OPAS said the plot of vacant land with the £1 price tag and potential annual rental income of £800 attracted “huge interest”.

Winning bidder opened with £3,000 offer

The identity of the buyer was undisclosed but OPAS said they entered the auction yesterday (June 23) with a bid of £3,000 and were forced up by competitors throughout the afternoon.

A total of seven bidders made had made 35 bids in all by the time the auction came to an end.

The five other units to come under the hammer attracted final bids ranging from £19,000 to £59,000 but none of them matched their guide prices, ranging from £11,000 to £64,000.

Golspie Industrial Estate Unit 5, which had a guide price of £16,000.

Covid-19 has led to a marked decline in traditional property viewings due to social distancing rules.

But these same conditions have allowed OPAS and other businesses with the same operating model to thrive.

Yesterday’s “special” auction of industrial property and land in Golspie’s town centre industrial estate was described by the auctioneers as “a once in a generation event”.

It is the first time the auctioneer has focused on just one industrial estate.

Site-focused event may be replicated

George Douglas, the Glasgow-based company’s managing director, had previously indicated a successful event could be the forerunner for more like it.

OPAS specialises in the sale of high-yielding commercial and residential lots, including land.

Its online auctions are held, on average, every two weeks, with dozens of properties available – both commercial and residential – from across the country. Bidding can be done via desktop, tablet or mobile device.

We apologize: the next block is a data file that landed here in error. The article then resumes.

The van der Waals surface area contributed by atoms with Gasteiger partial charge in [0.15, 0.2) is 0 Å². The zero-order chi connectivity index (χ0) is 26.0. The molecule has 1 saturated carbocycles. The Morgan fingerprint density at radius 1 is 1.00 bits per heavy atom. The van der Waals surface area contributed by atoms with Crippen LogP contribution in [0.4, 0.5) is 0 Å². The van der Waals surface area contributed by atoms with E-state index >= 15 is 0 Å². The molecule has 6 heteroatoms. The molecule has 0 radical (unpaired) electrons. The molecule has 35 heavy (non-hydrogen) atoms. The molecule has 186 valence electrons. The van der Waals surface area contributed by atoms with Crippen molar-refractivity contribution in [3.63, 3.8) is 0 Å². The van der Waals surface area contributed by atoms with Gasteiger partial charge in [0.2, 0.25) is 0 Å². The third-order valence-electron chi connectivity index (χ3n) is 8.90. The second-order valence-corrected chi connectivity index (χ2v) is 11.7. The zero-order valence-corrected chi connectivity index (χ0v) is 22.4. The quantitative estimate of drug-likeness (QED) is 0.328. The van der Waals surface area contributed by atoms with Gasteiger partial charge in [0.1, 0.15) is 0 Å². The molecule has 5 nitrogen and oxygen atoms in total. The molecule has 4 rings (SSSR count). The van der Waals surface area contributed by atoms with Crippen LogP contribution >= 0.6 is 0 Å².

Industrial market slump

Just over £30m was invested in Scotland’s industrial property market amid lockdown during the first three months of 2021, half the five-year quarterly average of £61m, according to property giant Colliers.

In a blog late last year, Mr Douglas said: “Obviously it’s not been possible to attend live auctions during the pandemic.

“But we’ve found a very healthy number of regular ballroom auction patrons migrating to our online auctions during the lockdown.”

*This article first appeared in The Press & Journal on the 17th June 2021. Credit Keith Findlay.


Property and land at Golspie Industrial Estate to go under hammer in special online auction

A special auction of industrial property and land in Golspie will take place next Wednesday (June 23), with guide prices starting at just £1.

The sale, conducted by Online Property Auctions Scotland, comprises of six lots situated in the industrial estate in the centre of the village.

Units at Golspie Industrial Estate

One lot of vacant land, which currently provides an annual rental income of £800, has a guide price of £1.

The sale has been described by the auctioneers as “a once in a generation event”.

The other five units going under the hammer are a mix of tenanted and vacant properties in different sizes.

Guide prices for them range from £11,000 to £64,000.

George Douglas, Managing Director of the Glasgow-based Online Property Auctions Scotland, said: “This is a special auction because only these units in Golspie are up for sale.

“Normally, we host an auction every fortnight with dozens of properties available, both commercial and residential from across the country.

“This is the first time we have focussed on just one industrial estate. If it proves to be a success, we will probably do it again.”

Online Property Auctions Scotland are a well-established auctioneers specialising in the sale of high-yielding commercial and residential lots, including land.

Auctions take place every two weeks and the bidding is live in real time. Bidding can be conducted via desktop, tablet or mobile device.

Click here for further details.

*This article first appeared in The Northern Times on the 17th June 2021.